An Optimization Principle for Determining Movement Duration
Center for Neurobiology & Behavior and the Mahoney Center for Brain & Behavior Research
Movement duration is an integral component of motor control, but nearly all extant optimization models of motor planning pre-fix the duration instead of explaining it. Here we propose a new optimization principle that can predict movement duration. The model assumes that the brain attempts to minimize movement duration under the constraint of meeting an accuracy criterion. The criterion is task and context dependent but is fixed for a given task and context. The model determines a unique duration as a tradeoff between speed (time optimality) and accuracy (acceptable end-point scatter). We analyzed the model for a general linear motor plant, and obtained an equation for determining movement duration. By solving the equation numerically with specific plant-parameters for eye and arm, we found that the model can reproduce saccade duration as a function of the amplitude (the main sequence), and arm-movement duration as a function of the target-distance-to-size ratio (Fitts°« law). Furthermore, the model predicts peak velocity of eye and arm movements. Finally, for a linear plant, the neural control signal predicted by our model is identical to that of the minimum-variance model set to the same movement duration; it is a smooth function of time (except at the end point), instead of the discontinuous bang-bang control found in the time-optimal-control literature. We conclude that one aspect of movement planning, as revealed by movement duration, is assigning an end-point accuracy criterion for a given task and context.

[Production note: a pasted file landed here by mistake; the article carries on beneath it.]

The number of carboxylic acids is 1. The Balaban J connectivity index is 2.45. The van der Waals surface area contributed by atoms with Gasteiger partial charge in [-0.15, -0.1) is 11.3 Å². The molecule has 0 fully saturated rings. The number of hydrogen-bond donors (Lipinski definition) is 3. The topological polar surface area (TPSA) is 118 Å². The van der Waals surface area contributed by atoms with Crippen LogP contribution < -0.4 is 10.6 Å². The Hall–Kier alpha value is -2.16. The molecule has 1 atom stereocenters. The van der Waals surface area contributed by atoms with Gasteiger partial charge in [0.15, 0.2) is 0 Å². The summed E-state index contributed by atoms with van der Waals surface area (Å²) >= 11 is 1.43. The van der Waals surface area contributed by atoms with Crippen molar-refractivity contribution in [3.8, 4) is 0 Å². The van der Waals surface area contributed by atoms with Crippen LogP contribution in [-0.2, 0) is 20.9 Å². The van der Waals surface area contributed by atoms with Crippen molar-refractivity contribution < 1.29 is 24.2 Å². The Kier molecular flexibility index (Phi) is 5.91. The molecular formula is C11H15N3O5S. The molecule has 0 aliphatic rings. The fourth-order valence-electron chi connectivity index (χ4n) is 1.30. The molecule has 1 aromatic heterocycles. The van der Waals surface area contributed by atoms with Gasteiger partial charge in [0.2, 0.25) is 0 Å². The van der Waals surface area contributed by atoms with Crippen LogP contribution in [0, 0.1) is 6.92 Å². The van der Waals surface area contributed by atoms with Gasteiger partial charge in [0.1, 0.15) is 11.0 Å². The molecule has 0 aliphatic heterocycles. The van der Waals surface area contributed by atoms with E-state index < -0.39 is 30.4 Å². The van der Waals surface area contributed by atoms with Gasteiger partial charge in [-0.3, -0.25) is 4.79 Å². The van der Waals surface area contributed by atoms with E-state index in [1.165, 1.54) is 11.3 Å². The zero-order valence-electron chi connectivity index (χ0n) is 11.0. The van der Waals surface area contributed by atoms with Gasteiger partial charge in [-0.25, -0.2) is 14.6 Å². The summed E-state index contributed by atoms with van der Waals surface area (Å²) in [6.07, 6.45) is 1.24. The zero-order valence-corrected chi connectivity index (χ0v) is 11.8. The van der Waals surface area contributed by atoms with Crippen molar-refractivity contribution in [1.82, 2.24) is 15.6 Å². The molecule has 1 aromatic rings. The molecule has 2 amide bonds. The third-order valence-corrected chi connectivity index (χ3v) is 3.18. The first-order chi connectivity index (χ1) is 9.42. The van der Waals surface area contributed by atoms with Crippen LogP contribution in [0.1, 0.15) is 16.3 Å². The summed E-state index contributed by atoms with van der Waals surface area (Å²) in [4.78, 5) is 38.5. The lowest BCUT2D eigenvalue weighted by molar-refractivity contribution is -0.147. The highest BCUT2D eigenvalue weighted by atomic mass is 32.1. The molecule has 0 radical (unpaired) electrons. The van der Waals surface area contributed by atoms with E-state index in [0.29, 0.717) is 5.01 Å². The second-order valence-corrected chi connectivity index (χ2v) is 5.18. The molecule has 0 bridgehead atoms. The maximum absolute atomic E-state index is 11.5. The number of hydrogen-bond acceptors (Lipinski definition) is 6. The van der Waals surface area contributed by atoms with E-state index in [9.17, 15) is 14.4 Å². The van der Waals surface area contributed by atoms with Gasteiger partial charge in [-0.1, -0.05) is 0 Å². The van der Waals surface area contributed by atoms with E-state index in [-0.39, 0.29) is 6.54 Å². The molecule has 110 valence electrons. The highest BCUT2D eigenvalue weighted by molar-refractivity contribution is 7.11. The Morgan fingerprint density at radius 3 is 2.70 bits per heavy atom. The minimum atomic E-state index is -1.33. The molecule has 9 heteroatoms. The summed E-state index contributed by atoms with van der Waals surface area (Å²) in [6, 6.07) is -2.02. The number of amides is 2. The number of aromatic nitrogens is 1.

Last Modified: Jan 18, 2006
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